The very first concept images that were released of the One had a very space-age appeal in the design of the scooter. In the flesh though, the overall design is simple as you’d expect from a scooter you’d use every day. But even so, Simple Energy has put back a lot of sharp edges and lines back into the design with this update.
The front appears much sharper with indicators that have now been integrated into the body. The tail end, even more so. The scooter now appears slimmer than its initial design and with that, the rear wheel looks much neater as well. The body panels, paint finish on the edges, and the fit and finish so far call for improvement but we’re very well considering the fact that the One we rode this time was not the final production version.
One aspect of the scooter that does not come across as pre-production is the powertrain. The 4.8 kWh battery pack delivers a torque of 72 Nm which is quite a lot for a scooter that weighs in at 115 kg. Simple One is quick off the line and continues to be so way into the quarter-mile (not that we use drag strip terminology during daily commutes). Point is that the scooter never feels lazy even in Eco mode which is the lowest of the four modes.
The One offers Eco, City, Dash and Sonic ride modes with a top speed of 105 km/h that’s available in the Sonic mode. A mode lower, Dash delivers 90 km/h of top speed which is still faster than Simple One’s competition like the Ather 450X which tops at 80 km/h. The 0-40 km/h time is 2.77 seconds which is very impressive and is .2 seconds quicker than before. In fact, the Eco and City modes are rather plenty for riding around in the city. Also, the response on the throttle is smooth and precise.
The scooter offers regenerative braking as well. Thing is that this feature could use some work. For now, each time the throttle is twisted off, there’s a tiny burst of energy that accelerates the scooter before it starts to slow down. This can be a problem, especially in the Dash and Sonic modes but we’ve been assured that this is to do with the calibration of the regenerative braking and that this issue will not make it to the final production model.
The suspension, which comprises telescopic forks and a monoshock, is set up to the softer side. It offers comfortable ride while maintaining a sporty handling charater. The scooter remains civilized even at speeds of 80-90 km/h and beyond. There are options for rear tire size – 100 and 110-section. It’d probably not be a bad idea to go for the bigger tire size for it can promise better stability on corners. Plus, it looks better. It gets discs at both ends which promise a very progressive stopping performance but hard braking conditions could be upsetting.
It has to be noted that the first ride experience was a very short one far from the realities of city roads or highways, so this review is rather limited to a first impression for now.
This is about the features on board the Simple One. The highlight is the seven-inch touchscreen instrument panel. The software one we saw was in a beta test mode but even so the touchscreen worked very well like you’d expect from a smartphone. It is equipped with a Jio e-SIM which means the scooter does not depend on the user’s smartphone’s network for the Internet.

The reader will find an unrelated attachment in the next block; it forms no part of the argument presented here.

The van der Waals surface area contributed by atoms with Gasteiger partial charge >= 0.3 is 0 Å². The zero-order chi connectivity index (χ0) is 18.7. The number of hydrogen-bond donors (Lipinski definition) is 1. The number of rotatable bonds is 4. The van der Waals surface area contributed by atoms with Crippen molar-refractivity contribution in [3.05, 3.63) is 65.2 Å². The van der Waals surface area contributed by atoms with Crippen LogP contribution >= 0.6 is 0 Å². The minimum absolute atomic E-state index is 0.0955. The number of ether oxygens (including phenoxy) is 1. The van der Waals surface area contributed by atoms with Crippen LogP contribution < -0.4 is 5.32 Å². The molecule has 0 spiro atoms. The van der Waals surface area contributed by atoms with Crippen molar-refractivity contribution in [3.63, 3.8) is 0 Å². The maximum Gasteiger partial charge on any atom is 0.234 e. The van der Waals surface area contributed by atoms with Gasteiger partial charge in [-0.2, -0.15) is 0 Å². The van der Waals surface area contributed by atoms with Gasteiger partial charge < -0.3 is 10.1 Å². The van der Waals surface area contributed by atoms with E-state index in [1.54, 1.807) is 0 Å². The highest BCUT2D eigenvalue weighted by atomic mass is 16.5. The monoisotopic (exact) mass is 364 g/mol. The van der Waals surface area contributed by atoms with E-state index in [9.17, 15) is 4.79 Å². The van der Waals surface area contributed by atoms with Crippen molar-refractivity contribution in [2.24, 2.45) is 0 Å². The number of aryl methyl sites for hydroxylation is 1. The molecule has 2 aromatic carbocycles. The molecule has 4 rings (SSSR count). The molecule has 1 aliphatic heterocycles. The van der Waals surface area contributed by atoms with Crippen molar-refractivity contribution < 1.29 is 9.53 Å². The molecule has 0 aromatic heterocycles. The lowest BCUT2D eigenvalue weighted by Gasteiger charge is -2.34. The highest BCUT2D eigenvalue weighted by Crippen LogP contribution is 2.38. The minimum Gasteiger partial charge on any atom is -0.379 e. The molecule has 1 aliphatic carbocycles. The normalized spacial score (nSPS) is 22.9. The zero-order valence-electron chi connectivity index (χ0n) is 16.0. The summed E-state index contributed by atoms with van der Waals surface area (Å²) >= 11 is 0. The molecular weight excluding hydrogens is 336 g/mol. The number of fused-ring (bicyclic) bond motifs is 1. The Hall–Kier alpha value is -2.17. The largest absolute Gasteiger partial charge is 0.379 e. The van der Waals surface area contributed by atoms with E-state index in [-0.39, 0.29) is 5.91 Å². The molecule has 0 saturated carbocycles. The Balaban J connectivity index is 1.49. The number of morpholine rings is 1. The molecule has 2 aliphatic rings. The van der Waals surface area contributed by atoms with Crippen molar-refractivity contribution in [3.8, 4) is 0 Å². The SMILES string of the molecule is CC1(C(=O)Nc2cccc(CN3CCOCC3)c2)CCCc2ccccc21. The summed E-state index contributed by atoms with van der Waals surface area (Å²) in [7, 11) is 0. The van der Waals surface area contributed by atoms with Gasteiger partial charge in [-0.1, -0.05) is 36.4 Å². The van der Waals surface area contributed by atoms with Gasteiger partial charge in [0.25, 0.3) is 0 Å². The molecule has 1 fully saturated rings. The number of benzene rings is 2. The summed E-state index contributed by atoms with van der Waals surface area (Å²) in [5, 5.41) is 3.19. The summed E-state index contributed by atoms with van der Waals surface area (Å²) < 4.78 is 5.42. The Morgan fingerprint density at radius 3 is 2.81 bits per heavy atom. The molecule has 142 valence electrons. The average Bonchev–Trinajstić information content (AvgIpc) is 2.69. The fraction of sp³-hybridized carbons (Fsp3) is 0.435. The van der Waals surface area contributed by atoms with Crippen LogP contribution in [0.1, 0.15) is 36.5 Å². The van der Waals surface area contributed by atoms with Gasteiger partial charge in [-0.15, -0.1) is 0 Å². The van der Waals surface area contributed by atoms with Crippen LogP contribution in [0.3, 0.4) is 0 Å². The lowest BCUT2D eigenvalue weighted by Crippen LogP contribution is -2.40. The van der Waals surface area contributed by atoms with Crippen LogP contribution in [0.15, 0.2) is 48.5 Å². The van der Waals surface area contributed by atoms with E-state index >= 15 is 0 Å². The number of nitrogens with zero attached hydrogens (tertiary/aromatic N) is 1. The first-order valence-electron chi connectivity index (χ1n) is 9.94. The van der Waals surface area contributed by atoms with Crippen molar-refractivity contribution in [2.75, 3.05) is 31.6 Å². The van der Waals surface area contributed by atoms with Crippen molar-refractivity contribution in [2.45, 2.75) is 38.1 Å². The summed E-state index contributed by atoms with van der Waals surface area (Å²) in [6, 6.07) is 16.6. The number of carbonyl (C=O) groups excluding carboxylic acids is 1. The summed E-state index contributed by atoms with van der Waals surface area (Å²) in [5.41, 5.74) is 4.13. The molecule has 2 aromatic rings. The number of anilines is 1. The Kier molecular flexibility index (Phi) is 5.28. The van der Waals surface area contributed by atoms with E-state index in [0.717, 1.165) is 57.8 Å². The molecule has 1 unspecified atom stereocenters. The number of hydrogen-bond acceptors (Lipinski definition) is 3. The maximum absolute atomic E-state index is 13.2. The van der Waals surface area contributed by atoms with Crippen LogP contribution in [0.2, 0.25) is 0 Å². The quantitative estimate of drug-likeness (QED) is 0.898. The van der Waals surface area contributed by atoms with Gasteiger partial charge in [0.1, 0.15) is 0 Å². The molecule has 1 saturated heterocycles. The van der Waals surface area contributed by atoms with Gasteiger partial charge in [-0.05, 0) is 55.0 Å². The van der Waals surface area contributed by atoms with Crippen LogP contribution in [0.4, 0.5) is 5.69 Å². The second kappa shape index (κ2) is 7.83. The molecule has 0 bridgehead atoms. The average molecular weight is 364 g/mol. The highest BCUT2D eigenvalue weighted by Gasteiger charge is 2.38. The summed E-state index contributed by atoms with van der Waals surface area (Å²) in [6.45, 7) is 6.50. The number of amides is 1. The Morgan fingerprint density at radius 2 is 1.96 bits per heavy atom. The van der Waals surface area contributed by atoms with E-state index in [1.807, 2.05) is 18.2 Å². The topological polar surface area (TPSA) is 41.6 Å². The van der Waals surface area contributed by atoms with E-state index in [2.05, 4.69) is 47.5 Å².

Features are plenty, including onboard navigation, document storage, SOS setup. remote access, OTA (over the air) updates, smartphone connectivity, calls and messages alerts, and a lot more.
The most important aspect of an electric scooter, at least for now, is the range. And the Simple One has very impressive numbers to boast for it – 203 km in Eco mode in real-world tests. The numbers claimed if delivered upon can make the One a winner. It has to be considered that the range can be different for different people depending on their riding style which will include acceleration and braking and the mix of ride modes they use.
We will refrain from commenting upon the range before we spend more time with the scooter or hear user stories. But Simple’s idea of splitting the battery in two – a 3.3 kWh fixed and a 1.5 kWh portable – might actually work. The One will be able to use home charging and public fast charging, and not be fazed by the struggles of the high rise apartment buildings or ever have to depend on battery swapping. The company now also offers a home charger at Rs 15,499 that promises faster charging at 2 km per minute.
Simple but complicated?
Simple Energy’s story of launching and delivering their first electric scooter which is also their flagship has been full of ups and downs. There have been delays owing to several reasons like the pandemic and supply chain constraints. But the company remains calm and confident about its product which it says has been extensively tested, adding that special attention has been paid to the thermal management system – something that’s very welcome after the slew of unfortunate fire incidents that have occurred lately.
Simple One has grown during this time into an electric scooter that is now much more ready to be rolled out in the market. It looks great, offers comfort and speed, tech and connectivity, ease of charging, a range that will satisfy a daily commuter, and a sensible price tag of Rs 1.1 lakh (ex-showroom). Test rides are ongoing and deliveries are expected to begin in October if no further delays happen. We hope not because considering where the One was just a few months ago to what it’s come to now, we have positive things to say about it. Granted there rough edges that need attention but the Simple One makes a very good promise and we’re eagerly awaiting the final version.